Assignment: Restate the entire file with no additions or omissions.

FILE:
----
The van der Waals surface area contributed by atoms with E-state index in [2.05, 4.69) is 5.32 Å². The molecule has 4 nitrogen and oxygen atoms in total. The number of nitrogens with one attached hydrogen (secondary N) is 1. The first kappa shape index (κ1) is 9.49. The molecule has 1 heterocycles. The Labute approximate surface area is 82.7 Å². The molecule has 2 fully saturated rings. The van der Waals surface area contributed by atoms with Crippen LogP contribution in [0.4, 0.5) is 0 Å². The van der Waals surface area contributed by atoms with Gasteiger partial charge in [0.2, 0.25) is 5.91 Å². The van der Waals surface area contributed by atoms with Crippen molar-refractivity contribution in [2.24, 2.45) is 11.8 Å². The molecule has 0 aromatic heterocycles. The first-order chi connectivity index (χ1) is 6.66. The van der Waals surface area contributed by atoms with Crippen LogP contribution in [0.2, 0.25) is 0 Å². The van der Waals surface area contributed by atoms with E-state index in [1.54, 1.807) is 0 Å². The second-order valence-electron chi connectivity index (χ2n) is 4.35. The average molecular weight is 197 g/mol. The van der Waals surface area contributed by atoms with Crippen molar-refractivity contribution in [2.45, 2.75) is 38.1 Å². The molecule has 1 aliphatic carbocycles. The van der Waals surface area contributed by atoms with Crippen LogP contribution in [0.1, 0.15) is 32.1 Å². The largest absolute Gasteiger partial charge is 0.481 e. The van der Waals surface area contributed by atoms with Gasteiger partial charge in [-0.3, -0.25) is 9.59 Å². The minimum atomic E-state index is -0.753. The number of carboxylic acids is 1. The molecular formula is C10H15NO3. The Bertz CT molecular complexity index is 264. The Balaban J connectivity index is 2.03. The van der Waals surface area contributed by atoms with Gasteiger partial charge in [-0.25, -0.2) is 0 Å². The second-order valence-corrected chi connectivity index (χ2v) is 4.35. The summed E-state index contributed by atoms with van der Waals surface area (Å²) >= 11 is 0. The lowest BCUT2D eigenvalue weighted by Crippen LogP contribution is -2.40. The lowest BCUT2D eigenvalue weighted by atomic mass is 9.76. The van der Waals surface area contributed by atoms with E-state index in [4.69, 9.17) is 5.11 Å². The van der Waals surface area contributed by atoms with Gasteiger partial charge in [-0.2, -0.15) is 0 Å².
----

The van der Waals surface area contributed by atoms with E-state index in [2.05, 4.69) is 5.32 Å². The molecule has 4 nitrogen and oxygen atoms in total. The number of nitrogens with one attached hydrogen (secondary N) is 1. The first kappa shape index (κ1) is 9.49. The molecule has 1 heterocycles. The Labute approximate surface area is 82.7 Å². The molecule has 2 fully saturated rings. The van der Waals surface area contributed by atoms with Crippen LogP contribution in [0.4, 0.5) is 0 Å². The van der Waals surface area contributed by atoms with Gasteiger partial charge in [0.2, 0.25) is 5.91 Å². The van der Waals surface area contributed by atoms with Crippen molar-refractivity contribution in [2.24, 2.45) is 11.8 Å². The molecule has 0 aromatic heterocycles. The first-order chi connectivity index (χ1) is 6.66. The van der Waals surface area contributed by atoms with Crippen LogP contribution in [0.2, 0.25) is 0 Å². The van der Waals surface area contributed by atoms with E-state index in [1.54, 1.807) is 0 Å². The second-order valence-electron chi connectivity index (χ2n) is 4.35. The average molecular weight is 197 g/mol. The van der Waals surface area contributed by atoms with Crippen molar-refractivity contribution in [2.45, 2.75) is 38.1 Å². The molecule has 1 aliphatic carbocycles. The van der Waals surface area contributed by atoms with Crippen LogP contribution in [0.1, 0.15) is 32.1 Å². The largest absolute Gasteiger partial charge is 0.481 e. The van der Waals surface area contributed by atoms with Gasteiger partial charge in [-0.3, -0.25) is 9.59 Å². The minimum atomic E-state index is -0.753. The number of carboxylic acids is 1. The molecular formula is C10H15NO3. The Bertz CT molecular complexity index is 264. The Balaban J connectivity index is 2.03. The van der Waals surface area contributed by atoms with Gasteiger partial charge in [-0.25, -0.2) is 0 Å². The second-order valence-corrected chi connectivity index (χ2v) is 4.35. The summed E-state index contributed by atoms with van der Waals surface area (Å²) >= 11 is 0. The lowest BCUT2D eigenvalue weighted by Crippen LogP contribution is -2.40. The lowest BCUT2D eigenvalue weighted by atomic mass is 9.76. The van der Waals surface area contributed by atoms with E-state index in [4.69, 9.17) is 5.11 Å². The van der Waals surface area contributed by atoms with Gasteiger partial charge in [-0.2, -0.15) is 0 Å².